Contemporary Verse Novels: Carson, Saterstrom, Conrad, the Roubauds, Boully, and Ruefle

What is a beginning? What is an ending? What makes a particular grouping of words become a poem or a story or a fiction or a non-fiction? And do these labels, these distinctions, even matter?

For anyone who does not know, I’ve been reading and thinking about books that may or may not fit into the category of Contemporary Verse Novels. In attempting to define “contemporary verse novel,” I turned to several presses, books, and authors that I wanted to study and better understand.


Contemporary Verse Novel


Novel in Verse (vs. Novel vs. Poetry)

I first looked at Anne Carson’s Autobiography of Red, Selah Saterstrom’s The Pink Institution, and C. A. Conrad’s The Book of Frank. In grouping together these three books, I examined the role of family as both familiar and unfamiliar to readers. I spent some time discussing the mother/son relationship in Autobiography, the abusive father in Pink, and the strange mother who keeps jars of fetuses in Frank. In better understanding the families, readers also gain further entrance into the lives and minds of the protagonists. Whether fiction or non-fiction, poetry or short story collection, family is a solid theme that many authors write about.

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Contemporary Verse Novels: Jacques Roubaud’s SOME THING BLACK and Alix Cleo Roubaud’s ALIX’S JOURNAL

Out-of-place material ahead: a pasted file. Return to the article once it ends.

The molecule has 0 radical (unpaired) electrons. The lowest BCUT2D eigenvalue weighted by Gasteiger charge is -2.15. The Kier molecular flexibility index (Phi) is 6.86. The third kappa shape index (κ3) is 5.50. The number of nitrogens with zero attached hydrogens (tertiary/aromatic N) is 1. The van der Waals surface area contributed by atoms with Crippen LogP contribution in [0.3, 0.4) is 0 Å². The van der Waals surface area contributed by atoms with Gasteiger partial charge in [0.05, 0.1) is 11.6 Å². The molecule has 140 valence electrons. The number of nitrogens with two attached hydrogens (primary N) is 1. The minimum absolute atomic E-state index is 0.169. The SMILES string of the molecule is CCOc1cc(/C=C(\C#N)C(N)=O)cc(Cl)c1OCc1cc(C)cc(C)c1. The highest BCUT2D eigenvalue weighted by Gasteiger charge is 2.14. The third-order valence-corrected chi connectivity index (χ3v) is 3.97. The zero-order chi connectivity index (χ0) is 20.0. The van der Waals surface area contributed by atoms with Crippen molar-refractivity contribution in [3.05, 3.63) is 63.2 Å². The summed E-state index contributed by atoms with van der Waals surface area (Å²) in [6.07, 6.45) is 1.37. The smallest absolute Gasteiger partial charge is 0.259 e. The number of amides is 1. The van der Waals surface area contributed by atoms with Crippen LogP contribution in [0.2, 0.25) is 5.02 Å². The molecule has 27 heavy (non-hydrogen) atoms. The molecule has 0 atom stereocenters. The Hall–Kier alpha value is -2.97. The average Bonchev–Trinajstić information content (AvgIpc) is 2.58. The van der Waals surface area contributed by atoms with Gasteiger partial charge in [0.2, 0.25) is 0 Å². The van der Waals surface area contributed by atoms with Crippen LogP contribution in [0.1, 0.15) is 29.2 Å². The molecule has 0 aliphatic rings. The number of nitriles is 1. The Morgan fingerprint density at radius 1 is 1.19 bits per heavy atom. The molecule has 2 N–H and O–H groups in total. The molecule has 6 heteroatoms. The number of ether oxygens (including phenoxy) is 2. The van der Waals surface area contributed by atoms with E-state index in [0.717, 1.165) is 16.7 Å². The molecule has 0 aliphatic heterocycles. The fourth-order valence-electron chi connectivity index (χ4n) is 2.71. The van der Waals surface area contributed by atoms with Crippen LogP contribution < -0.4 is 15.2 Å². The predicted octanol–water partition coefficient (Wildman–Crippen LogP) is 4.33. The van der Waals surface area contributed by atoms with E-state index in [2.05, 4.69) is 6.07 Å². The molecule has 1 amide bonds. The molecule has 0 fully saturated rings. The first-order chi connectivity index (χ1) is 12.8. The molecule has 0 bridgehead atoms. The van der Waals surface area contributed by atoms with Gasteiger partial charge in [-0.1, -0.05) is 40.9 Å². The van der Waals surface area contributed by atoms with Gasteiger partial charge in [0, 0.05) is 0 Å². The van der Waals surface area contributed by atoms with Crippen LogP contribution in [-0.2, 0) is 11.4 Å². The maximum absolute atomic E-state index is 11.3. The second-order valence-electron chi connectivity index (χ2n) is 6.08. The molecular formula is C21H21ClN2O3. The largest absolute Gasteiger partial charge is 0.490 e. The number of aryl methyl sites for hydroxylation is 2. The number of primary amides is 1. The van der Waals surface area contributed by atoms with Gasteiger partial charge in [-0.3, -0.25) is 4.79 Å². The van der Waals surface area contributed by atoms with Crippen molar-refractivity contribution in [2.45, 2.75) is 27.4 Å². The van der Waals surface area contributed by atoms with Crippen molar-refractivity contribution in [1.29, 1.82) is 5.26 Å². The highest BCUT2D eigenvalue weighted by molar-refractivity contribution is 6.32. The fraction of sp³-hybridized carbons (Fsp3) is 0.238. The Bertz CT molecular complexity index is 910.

I first heard about these two books from M. Kitchell’s post at HTML Giant.

I went to the Dalkey Archives website and read:

In 1983 Jacques Roubaud’s wife Alix Cleo died at the age of 31 of a pulmonary embolism. The grief-stricken author responded with one brief poem (“Nothing”), then fell silent for thirty months.

I immediately bought both Some Thing Black and Alix’s Journal, but it wasn’t until tonight that I finished reading them, first Jacques’s, then Alix’s.

It took me the past three days to finally finish reading these, particularly because I began with Some Thing BlackI kept putting it down. Every time I read a few poems I felt the need to get up and walk around, breathe, get air. I kept experiencing terrible waves of sadness. Jacques’s words are overwhelming. Here are two poems that appear consecutively in the book:

First “1983: January.      1985: June” (p. 31):

The rhythmic range of words fills me with horror.

I can’t bring myself to open a single book of poems.

Evening hours should be abolished.

When I wake up it’s dark: still.

Hundreds of dark mornings have been my refuge.

I read innocuous prose.

The rooms untouched: chairs, walls, shutters, clothes, doors.

I close the doors as if silence.

The light rises over my ears.

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